The young man who worked in the Olinga home recalled: “At about 8:30, I heard someone shaking the gate to the compound and, looking through the window, saw five armed men walking towards the back door leading to the kitchen. They shouted ‘open’ and banged on the door. Lennie [Olinga’s son] opened the door and there was a sound of shots. I fled over the fence to hide in the neighbor’s bushes and remained there in terror all night.” The young man goes on to describe what he saw when he ventured back into the house at dawn: Enoch, and many members of his family, had all been killed.1
Ruhiyyih Khanum’s heartbreaking poem, written shortly after Olinga’s brutal murder, perhaps most aptly captures the grief and devastation felt throughout the world:
The sunlight is black
The sunlight is black
What raven wing
Covered my sun at noonday?
In my mouth is the salt of tears
I cannot swallow so much salt . . .
Blood is so beautiful
Blood is so pure
Why do the people let blood
Run in the street?
So long it took
To make this man
Noble and good
His mind and his soul
Expanded like sunlight
Why did you kill him?
Are you pleased at this riddled shell,
This mangle of bone and flesh?
Did you think your deed in the dark
Was a bright light?
Everything is pulsing,
Throbbing and throbbing!
There is no answer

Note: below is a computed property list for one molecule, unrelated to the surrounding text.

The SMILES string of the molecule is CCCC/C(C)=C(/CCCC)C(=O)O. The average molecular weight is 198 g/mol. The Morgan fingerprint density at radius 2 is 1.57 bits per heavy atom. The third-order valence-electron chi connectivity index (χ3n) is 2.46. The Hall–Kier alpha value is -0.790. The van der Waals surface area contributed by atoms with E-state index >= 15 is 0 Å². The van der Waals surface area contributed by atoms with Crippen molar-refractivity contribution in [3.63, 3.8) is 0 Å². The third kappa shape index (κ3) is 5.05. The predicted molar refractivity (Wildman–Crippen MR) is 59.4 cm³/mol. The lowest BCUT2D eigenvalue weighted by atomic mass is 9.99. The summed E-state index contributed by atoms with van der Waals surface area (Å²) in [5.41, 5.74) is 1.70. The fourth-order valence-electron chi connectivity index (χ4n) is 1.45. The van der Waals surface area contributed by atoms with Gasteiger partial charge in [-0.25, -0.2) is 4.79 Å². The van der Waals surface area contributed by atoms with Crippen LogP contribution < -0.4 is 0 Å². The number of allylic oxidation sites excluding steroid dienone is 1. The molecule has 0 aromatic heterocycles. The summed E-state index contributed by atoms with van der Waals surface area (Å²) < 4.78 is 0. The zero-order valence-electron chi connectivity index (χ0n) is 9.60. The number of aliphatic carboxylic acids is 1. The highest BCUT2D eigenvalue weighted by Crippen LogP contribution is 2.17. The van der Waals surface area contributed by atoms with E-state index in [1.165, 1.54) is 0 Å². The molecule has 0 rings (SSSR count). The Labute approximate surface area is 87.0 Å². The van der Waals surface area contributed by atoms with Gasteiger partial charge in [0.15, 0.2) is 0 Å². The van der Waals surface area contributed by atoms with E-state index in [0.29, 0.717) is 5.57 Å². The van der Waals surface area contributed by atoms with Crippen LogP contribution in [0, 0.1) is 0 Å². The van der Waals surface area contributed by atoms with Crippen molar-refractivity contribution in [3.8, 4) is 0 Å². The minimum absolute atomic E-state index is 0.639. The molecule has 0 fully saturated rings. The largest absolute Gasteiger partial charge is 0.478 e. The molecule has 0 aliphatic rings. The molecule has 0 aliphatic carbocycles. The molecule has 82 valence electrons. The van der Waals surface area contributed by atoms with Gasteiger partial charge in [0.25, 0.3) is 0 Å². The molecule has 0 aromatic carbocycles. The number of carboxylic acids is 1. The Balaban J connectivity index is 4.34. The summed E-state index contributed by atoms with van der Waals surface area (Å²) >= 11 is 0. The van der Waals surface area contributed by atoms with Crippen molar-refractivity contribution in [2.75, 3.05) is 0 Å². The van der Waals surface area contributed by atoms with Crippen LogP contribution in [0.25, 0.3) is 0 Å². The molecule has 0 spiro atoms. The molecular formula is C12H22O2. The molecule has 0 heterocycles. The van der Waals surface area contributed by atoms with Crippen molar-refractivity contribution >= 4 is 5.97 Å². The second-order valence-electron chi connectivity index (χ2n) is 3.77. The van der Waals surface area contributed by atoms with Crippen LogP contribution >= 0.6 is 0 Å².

And the sunlight is black.
Go Enoch go!
Go to Musa on the hill
Go to your Master
Go to your Guardian
Go to the Kingdom of Light!
But ask not of us
Nor of your people
Who have plucked a sin
Big enough and dark enough
To blot out the noonday sun!
Woe to Africa!
Weep as you have not wept before,
Weep on your knees,
Weep your eyes blind,
You have murdered Abu’l-Futuh,
The Father of Victories is dead
At your hand, at your hand!
Your jewelled crown
Placed by God on your head
Is rolled into the grave-
Weep, weep, weep your heart away.2
On September 24, 1979, Enoch Olinga, immortalised for “his radiant spirit, his unwavering faith, his all-embracing love [and] his leonine audacity” was laid to rest near the House of Worship, next to the spot where Musa Banani, his fellow Hand of the Cause of God, was buried. Here, forever side-by-side, lie Musa Banani, the “Spiritual Conqueror of Africa”, and Enoch Olinga, the “Father of Victories.”